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An anatomy of a YouTube meme

An anatomy of a YouTube meme Launched in 2005 as a video-sharing website, YouTube has become an emblem of participatory culture. A central feature of this website is the dazzling number of derivative videos, uploaded daily by many thousands. Using the ‘meme’ concept as an analytic tool, this article aims at uncovering the attributes common to ‘memetic videos’ – popular clips that generate extensive user engagement by way of creative derivatives. Drawing on YouTube popularity-measurements and on user-generated playlists, a corpus of 30 prominent memetic videos was assembled. A combined qualitative and quantitative analysis of these videos yielded six common features: focus on ordinary people, flawed masculinity, humor, simplicity, repetitiveness and whimsical content. Each of these attributes marks the video as incomplete or flawed, thereby invoking further creative dialogue. In its concluding section, the article addresses the skyrocketing popularity of mimicking in contemporary digital culture, linking it to economic, social and cultural logics of participation. http://www.deepdyve.com/assets/images/DeepDyve-Logo-lg.png New Media & Society SAGE

An anatomy of a YouTube meme

New Media & Society , Volume 14 (2): 17 – Mar 1, 2012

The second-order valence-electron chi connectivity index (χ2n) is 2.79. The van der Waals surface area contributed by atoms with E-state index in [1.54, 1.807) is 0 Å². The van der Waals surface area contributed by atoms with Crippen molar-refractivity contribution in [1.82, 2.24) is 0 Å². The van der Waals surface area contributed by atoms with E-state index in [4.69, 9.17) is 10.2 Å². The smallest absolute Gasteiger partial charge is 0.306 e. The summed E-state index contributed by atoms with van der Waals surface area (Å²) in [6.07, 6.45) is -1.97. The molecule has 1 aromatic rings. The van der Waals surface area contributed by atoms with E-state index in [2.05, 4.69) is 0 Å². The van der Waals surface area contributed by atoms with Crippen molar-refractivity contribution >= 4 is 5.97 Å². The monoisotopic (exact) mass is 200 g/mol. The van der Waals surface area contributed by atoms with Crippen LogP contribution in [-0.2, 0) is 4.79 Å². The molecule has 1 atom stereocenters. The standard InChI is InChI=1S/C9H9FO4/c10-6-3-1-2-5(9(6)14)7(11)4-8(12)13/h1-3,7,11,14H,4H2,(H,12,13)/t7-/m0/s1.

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References (56)

Publisher
SAGE
Copyright
© SAGE Publications 2011
ISSN
1461-4448
eISSN
1461-7315
DOI
10.1177/1461444811412160
Publisher site
See Article on Publisher Site

Abstract

Launched in 2005 as a video-sharing website, YouTube has become an emblem of participatory culture. A central feature of this website is the dazzling number of derivative videos, uploaded daily by many thousands. Using the ‘meme’ concept as an analytic tool, this article aims at uncovering the attributes common to ‘memetic videos’ – popular clips that generate extensive user engagement by way of creative derivatives. Drawing on YouTube popularity-measurements and on user-generated playlists, a corpus of 30 prominent memetic videos was assembled. A combined qualitative and quantitative analysis of these videos yielded six common features: focus on ordinary people, flawed masculinity, humor, simplicity, repetitiveness and whimsical content. Each of these attributes marks the video as incomplete or flawed, thereby invoking further creative dialogue. In its concluding section, the article addresses the skyrocketing popularity of mimicking in contemporary digital culture, linking it to economic, social and cultural logics of participation.

Journal

New Media & SocietySAGE

Published: Mar 1, 2012

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